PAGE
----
Today, there isn't anyone wrong per se on the internet. Today's blog post is really an expression of desire: my desire to have enough time to write on an issue that I have pondered and studied for literally decades now. That issue us tort reform. Why do I bring this up? The proximal cause is two editorials in the New York Times from over the weekend. The first was titled Let Shooting Victims Sue and the second was Make Gun Companies Pay Blood Money. Editorials like these make my crazy.

The reason that those editorials get under my skin is not because of gun control. The reason is due to the distal cause of my frustration. That frustration is rooted in the culture of blame, the opportunism of suing everything in sight in search of a deep pocket, and growing dysfunction of the American civil judiciary. Gun control positions that push for penalties against people and entities not directly at fault for violence or criminal acts are a symptom of our broken system of torts in modern American Common Law.

I have some strong opinions about gun control which tend to make me unpopular with both the traditional pro-gun control and anti-gun control crowds. I believe that my disconnect with gun control opinions is due to the fact that I like to look at information before forming my opinions. But that's not why I'm writing right now. I can say lots about gun control and in fact have already done so on this blog. Issues of gun control were part of the original motivation for creating this blog, to give me a place for my little rants that I have inflicted over the years on those with whom I have shared space and opinions on social media like facebook, yahoo groups and mailing lists.

My problem today - and many other days - is one of time. My legal education started one day while researching the details of a civil suit in California. Since then I have been directly involved in several civil suits - and one criminal case - where my understanding of how our judicial system was earned by direct experience. So my pique at the two New York Times editorial is really less about gun control and more about the abuse of common law that they represent. Mind you, when I say "abuse," I'm really referring to a personal opinion I hold that the way we handle torts in this country is screwed.

So how did we get to this point of broken torts and dysfunctional common law, where the owner of a retirement home can be held liable and sued for the environmental clean-up costs of an abandoned mine shutdown a century in the past? Where a manufacturer can be targeted for "liability for damages" for an illegal backstreet sale of handguns by criminals over which that manufacturer has no control? Where million dollar settlements are awarded because someone was scalded by spilled hot coffee served at the drive-up window of a fast food restaurant? The examples are copious and seemingly endless. It's not a big stretch to see where I can form an opinion that our system of torts under common law is badly broken.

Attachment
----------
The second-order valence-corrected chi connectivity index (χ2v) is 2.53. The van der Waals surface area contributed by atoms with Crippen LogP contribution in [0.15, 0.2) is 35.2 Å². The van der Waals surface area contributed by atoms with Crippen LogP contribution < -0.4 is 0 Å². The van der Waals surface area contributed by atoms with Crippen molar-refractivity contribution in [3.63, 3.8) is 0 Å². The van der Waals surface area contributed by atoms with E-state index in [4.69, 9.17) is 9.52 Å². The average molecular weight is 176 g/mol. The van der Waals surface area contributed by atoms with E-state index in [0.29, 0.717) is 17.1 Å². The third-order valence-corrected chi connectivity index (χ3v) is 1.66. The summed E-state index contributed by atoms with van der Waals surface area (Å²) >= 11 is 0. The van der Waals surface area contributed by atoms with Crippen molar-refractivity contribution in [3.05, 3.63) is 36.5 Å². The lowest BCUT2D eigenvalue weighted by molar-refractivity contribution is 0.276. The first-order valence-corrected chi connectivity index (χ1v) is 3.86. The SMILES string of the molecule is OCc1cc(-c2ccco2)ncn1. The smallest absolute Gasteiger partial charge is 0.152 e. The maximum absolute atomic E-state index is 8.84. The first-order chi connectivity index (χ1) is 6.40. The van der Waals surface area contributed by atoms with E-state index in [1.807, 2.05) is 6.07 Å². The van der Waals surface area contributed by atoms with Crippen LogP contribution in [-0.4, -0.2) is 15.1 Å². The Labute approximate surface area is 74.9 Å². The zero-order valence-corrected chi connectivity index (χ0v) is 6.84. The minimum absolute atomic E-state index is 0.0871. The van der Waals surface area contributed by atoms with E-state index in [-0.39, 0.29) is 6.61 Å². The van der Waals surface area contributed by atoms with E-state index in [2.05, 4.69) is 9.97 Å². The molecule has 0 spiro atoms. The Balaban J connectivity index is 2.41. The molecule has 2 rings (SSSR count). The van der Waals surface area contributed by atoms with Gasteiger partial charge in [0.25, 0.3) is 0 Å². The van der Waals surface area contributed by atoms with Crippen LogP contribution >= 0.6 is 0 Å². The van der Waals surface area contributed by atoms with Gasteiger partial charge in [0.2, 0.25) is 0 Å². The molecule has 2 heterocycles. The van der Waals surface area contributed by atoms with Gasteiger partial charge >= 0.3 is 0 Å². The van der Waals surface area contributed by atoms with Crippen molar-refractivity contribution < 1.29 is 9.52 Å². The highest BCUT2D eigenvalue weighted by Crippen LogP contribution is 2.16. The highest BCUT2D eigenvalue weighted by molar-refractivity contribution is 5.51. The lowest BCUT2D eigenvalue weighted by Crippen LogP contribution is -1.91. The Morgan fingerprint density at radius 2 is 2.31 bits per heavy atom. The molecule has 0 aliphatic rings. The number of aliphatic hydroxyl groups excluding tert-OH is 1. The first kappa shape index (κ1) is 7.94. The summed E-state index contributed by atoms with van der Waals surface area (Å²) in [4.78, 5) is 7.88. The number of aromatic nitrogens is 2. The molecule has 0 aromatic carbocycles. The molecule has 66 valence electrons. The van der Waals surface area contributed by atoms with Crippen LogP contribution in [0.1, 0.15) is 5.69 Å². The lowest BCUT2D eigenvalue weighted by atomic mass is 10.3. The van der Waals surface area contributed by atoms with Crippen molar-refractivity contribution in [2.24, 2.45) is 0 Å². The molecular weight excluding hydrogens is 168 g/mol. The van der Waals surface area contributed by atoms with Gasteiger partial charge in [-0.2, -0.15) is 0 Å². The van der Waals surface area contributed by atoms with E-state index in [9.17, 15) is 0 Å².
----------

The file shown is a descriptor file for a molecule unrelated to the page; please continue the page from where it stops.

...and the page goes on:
I have an unrequited desire to write about this in the depth that the subject deserves. It's a story that I believe started over a hundred years ago with the third worst disaster in terms of lives lost in American history. I have actually written up a bunch of stuff on this subject already but every time I try to conclude it, I end up writing five to ten more pages. It's on the wish list for this blog because there are a lot of folks out there who get the cause of this disaster dead wrong on the internet, including Wikipedia. It's got real teeth, this disaster. Thousands of people died, all in horrific ways. There are ready-made bad guys in the form of famous robber barons who altered a flood control structure for the convenience of a private hunting club. There's a long involved saga of engineering mishaps leading up to the disaster. And there is the lawsuit against those gilded-age robber barons that precipitated a fundamental alteration of American common law in defining who may be liable for damages in a tort action.

What happened here is that those robber barons and their private hunting club were sued. Many people thought then, and still believe now, that the hunting club members were at fault for the disaster. When that lawsuit against the robber barons failed the public outcry was such that the law of this country was changed in a way that third parties indirectly linked to events leading to a tort could be held liable. That change is the underlying event behind our modern culture of suing everything in sight and looking for parties to blame when things don't go the way we think they should.

It's a story I think I may turn into a book, given how much I've already researched and written. There's life and death, unbelievable engineering mistakes in water control structures, robber barons and private enclaves of privilege, a flood, a dam failure, and a nation astounded by the scale of human tragedy. It's called the Johnstown Flood in common parlance. You might have heard of it. It was the biggest American disaster of the 19th Century and today is outstripped in loss of life only by the 1900 Galveston Hurricane and the 2001 attack on the World Trade Center.

So I express here my frustration at not having the time to tell this story, not because it's a famous disaster, not even because people attribute the cause of the disaster incorrectly on the internet, but because it's a story about how our attitudes regarding blame and fault as a nation became the distorted mess they are today and why we so desperately need tort reform and will likely never get it in our lifetime.